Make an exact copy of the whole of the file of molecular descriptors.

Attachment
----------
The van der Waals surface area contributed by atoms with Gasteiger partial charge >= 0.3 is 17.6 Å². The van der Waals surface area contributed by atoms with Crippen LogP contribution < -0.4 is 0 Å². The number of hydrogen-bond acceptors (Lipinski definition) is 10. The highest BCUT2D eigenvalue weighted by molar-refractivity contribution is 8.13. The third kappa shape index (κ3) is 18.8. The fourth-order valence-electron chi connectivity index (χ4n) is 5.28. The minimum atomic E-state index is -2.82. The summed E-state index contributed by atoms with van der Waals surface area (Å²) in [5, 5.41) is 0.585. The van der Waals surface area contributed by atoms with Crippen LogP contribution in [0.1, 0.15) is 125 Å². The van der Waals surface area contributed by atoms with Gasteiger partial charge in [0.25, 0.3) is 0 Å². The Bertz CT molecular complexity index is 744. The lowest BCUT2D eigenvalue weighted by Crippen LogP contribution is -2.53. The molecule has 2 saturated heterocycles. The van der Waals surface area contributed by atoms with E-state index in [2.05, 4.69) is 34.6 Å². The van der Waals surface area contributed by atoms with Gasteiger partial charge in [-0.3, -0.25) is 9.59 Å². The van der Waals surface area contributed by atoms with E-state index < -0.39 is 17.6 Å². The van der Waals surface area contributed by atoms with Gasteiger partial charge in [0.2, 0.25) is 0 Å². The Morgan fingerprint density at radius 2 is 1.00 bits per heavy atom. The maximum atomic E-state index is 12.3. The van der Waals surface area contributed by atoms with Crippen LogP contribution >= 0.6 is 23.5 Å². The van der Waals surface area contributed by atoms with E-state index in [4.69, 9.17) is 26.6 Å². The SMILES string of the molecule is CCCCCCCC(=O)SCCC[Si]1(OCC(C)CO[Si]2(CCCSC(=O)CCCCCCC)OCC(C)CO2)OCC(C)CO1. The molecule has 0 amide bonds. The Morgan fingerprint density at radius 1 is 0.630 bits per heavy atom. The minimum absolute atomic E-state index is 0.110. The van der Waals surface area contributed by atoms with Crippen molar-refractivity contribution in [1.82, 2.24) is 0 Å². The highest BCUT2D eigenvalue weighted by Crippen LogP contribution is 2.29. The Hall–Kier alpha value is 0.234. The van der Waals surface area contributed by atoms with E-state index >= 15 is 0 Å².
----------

The van der Waals surface area contributed by atoms with Gasteiger partial charge >= 0.3 is 17.6 Å². The van der Waals surface area contributed by atoms with Crippen LogP contribution < -0.4 is 0 Å². The number of hydrogen-bond acceptors (Lipinski definition) is 10. The highest BCUT2D eigenvalue weighted by molar-refractivity contribution is 8.13. The third kappa shape index (κ3) is 18.8. The fourth-order valence-electron chi connectivity index (χ4n) is 5.28. The minimum atomic E-state index is -2.82. The summed E-state index contributed by atoms with van der Waals surface area (Å²) in [5, 5.41) is 0.585. The van der Waals surface area contributed by atoms with Crippen LogP contribution in [0.1, 0.15) is 125 Å². The van der Waals surface area contributed by atoms with Gasteiger partial charge in [0.25, 0.3) is 0 Å². The Bertz CT molecular complexity index is 744. The lowest BCUT2D eigenvalue weighted by Crippen LogP contribution is -2.53. The molecule has 2 saturated heterocycles. The van der Waals surface area contributed by atoms with E-state index in [2.05, 4.69) is 34.6 Å². The van der Waals surface area contributed by atoms with Gasteiger partial charge in [-0.3, -0.25) is 9.59 Å². The van der Waals surface area contributed by atoms with E-state index < -0.39 is 17.6 Å². The van der Waals surface area contributed by atoms with Gasteiger partial charge in [0.2, 0.25) is 0 Å². The Morgan fingerprint density at radius 2 is 1.00 bits per heavy atom. The maximum atomic E-state index is 12.3. The van der Waals surface area contributed by atoms with Crippen LogP contribution >= 0.6 is 23.5 Å². The van der Waals surface area contributed by atoms with E-state index in [4.69, 9.17) is 26.6 Å². The SMILES string of the molecule is CCCCCCCC(=O)SCCC[Si]1(OCC(C)CO[Si]2(CCCSC(=O)CCCCCCC)OCC(C)CO2)OCC(C)CO1. The molecule has 0 amide bonds. The Morgan fingerprint density at radius 1 is 0.630 bits per heavy atom. The minimum absolute atomic E-state index is 0.110. The van der Waals surface area contributed by atoms with Crippen molar-refractivity contribution in [1.82, 2.24) is 0 Å². The highest BCUT2D eigenvalue weighted by Crippen LogP contribution is 2.29. The Hall–Kier alpha value is 0.234. The van der Waals surface area contributed by atoms with E-state index >= 15 is 0 Å².